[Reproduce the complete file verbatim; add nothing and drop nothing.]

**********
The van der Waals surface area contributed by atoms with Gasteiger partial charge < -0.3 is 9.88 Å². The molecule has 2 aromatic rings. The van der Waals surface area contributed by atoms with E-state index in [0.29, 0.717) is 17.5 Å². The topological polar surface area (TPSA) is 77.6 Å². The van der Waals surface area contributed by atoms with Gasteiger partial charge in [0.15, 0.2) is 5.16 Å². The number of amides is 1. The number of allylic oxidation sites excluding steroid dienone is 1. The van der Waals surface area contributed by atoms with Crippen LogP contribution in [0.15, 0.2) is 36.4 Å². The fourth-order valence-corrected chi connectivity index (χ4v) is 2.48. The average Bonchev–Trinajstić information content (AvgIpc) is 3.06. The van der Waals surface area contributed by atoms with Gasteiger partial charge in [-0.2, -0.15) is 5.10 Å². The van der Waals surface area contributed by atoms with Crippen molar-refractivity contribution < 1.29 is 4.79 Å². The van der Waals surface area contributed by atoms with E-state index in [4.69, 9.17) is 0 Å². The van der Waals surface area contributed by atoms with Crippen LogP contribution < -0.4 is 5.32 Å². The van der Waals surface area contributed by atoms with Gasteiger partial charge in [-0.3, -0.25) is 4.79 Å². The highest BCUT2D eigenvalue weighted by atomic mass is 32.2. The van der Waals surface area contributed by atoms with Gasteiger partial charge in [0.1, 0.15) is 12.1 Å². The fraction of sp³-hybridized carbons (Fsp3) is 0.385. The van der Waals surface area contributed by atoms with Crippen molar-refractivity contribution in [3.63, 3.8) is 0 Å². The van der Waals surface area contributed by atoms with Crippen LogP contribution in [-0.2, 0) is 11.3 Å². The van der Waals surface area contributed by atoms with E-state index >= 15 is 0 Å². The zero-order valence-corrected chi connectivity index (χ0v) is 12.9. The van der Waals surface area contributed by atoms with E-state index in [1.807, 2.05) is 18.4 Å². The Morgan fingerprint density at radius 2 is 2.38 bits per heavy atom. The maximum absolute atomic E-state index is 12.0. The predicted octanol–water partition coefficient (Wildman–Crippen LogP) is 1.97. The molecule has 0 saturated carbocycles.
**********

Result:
The van der Waals surface area contributed by atoms with Gasteiger partial charge < -0.3 is 9.88 Å². The molecule has 2 aromatic rings. The van der Waals surface area contributed by atoms with E-state index in [0.29, 0.717) is 17.5 Å². The topological polar surface area (TPSA) is 77.6 Å². The van der Waals surface area contributed by atoms with Gasteiger partial charge in [0.15, 0.2) is 5.16 Å². The number of amides is 1. The number of allylic oxidation sites excluding steroid dienone is 1. The van der Waals surface area contributed by atoms with Crippen LogP contribution in [0.15, 0.2) is 36.4 Å². The fourth-order valence-corrected chi connectivity index (χ4v) is 2.48. The average Bonchev–Trinajstić information content (AvgIpc) is 3.06. The van der Waals surface area contributed by atoms with Gasteiger partial charge in [-0.2, -0.15) is 5.10 Å². The van der Waals surface area contributed by atoms with Crippen molar-refractivity contribution < 1.29 is 4.79 Å². The van der Waals surface area contributed by atoms with E-state index in [4.69, 9.17) is 0 Å². The van der Waals surface area contributed by atoms with Crippen LogP contribution < -0.4 is 5.32 Å². The van der Waals surface area contributed by atoms with Gasteiger partial charge in [-0.3, -0.25) is 4.79 Å². The highest BCUT2D eigenvalue weighted by atomic mass is 32.2. The van der Waals surface area contributed by atoms with Gasteiger partial charge in [0.1, 0.15) is 12.1 Å². The fraction of sp³-hybridized carbons (Fsp3) is 0.385. The van der Waals surface area contributed by atoms with Crippen molar-refractivity contribution in [3.63, 3.8) is 0 Å². The van der Waals surface area contributed by atoms with Crippen LogP contribution in [-0.2, 0) is 11.3 Å². The van der Waals surface area contributed by atoms with E-state index >= 15 is 0 Å². The zero-order valence-corrected chi connectivity index (χ0v) is 12.9. The van der Waals surface area contributed by atoms with E-state index in [1.807, 2.05) is 18.4 Å². The Morgan fingerprint density at radius 2 is 2.38 bits per heavy atom. The maximum absolute atomic E-state index is 12.0. The predicted octanol–water partition coefficient (Wildman–Crippen LogP) is 1.97. The molecule has 0 saturated carbocycles.